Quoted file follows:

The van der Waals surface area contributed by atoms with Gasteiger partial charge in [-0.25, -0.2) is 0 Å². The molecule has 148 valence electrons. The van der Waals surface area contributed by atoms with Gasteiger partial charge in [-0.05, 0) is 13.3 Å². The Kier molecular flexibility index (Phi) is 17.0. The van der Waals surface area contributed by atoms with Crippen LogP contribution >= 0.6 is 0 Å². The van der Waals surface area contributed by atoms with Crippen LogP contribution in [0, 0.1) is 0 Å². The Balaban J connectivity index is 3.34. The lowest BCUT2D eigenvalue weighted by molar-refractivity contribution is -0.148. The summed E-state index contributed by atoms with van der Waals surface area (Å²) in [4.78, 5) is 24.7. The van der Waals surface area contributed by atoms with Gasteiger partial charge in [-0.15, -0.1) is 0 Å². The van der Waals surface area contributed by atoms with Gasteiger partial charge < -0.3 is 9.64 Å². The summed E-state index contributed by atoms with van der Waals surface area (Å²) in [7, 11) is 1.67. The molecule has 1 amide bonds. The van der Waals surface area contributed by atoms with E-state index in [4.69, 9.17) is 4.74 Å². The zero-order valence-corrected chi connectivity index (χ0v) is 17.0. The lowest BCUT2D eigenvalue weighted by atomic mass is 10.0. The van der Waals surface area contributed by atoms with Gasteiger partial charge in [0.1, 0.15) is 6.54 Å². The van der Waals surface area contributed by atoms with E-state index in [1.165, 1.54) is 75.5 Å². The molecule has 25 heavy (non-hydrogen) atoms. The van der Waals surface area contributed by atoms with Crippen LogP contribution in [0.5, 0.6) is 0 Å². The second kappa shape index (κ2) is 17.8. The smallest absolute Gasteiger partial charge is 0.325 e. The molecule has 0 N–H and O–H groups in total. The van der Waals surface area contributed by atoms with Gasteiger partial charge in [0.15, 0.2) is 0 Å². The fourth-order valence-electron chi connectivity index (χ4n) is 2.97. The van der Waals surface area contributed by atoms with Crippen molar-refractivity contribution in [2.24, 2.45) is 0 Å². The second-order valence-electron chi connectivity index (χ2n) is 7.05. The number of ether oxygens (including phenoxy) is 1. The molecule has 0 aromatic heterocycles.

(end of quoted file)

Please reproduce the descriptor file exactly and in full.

The van der Waals surface area contributed by atoms with Gasteiger partial charge in [-0.25, -0.2) is 0 Å². The molecule has 148 valence electrons. The van der Waals surface area contributed by atoms with Gasteiger partial charge in [-0.05, 0) is 13.3 Å². The Kier molecular flexibility index (Phi) is 17.0. The van der Waals surface area contributed by atoms with Crippen LogP contribution >= 0.6 is 0 Å². The van der Waals surface area contributed by atoms with Crippen LogP contribution in [0, 0.1) is 0 Å². The Balaban J connectivity index is 3.34. The lowest BCUT2D eigenvalue weighted by molar-refractivity contribution is -0.148. The summed E-state index contributed by atoms with van der Waals surface area (Å²) in [4.78, 5) is 24.7. The van der Waals surface area contributed by atoms with Gasteiger partial charge in [-0.15, -0.1) is 0 Å². The van der Waals surface area contributed by atoms with Gasteiger partial charge < -0.3 is 9.64 Å². The summed E-state index contributed by atoms with van der Waals surface area (Å²) in [7, 11) is 1.67. The molecule has 1 amide bonds. The van der Waals surface area contributed by atoms with E-state index in [4.69, 9.17) is 4.74 Å². The zero-order valence-corrected chi connectivity index (χ0v) is 17.0. The lowest BCUT2D eigenvalue weighted by atomic mass is 10.0. The van der Waals surface area contributed by atoms with Gasteiger partial charge in [0.1, 0.15) is 6.54 Å². The van der Waals surface area contributed by atoms with E-state index in [1.165, 1.54) is 75.5 Å². The molecule has 25 heavy (non-hydrogen) atoms. The van der Waals surface area contributed by atoms with Crippen LogP contribution in [0.5, 0.6) is 0 Å². The second kappa shape index (κ2) is 17.8. The smallest absolute Gasteiger partial charge is 0.325 e. The molecule has 0 N–H and O–H groups in total. The van der Waals surface area contributed by atoms with Gasteiger partial charge in [0.15, 0.2) is 0 Å². The fourth-order valence-electron chi connectivity index (χ4n) is 2.97. The van der Waals surface area contributed by atoms with Crippen molar-refractivity contribution in [2.24, 2.45) is 0 Å². The second-order valence-electron chi connectivity index (χ2n) is 7.05. The number of ether oxygens (including phenoxy) is 1. The molecule has 0 aromatic heterocycles.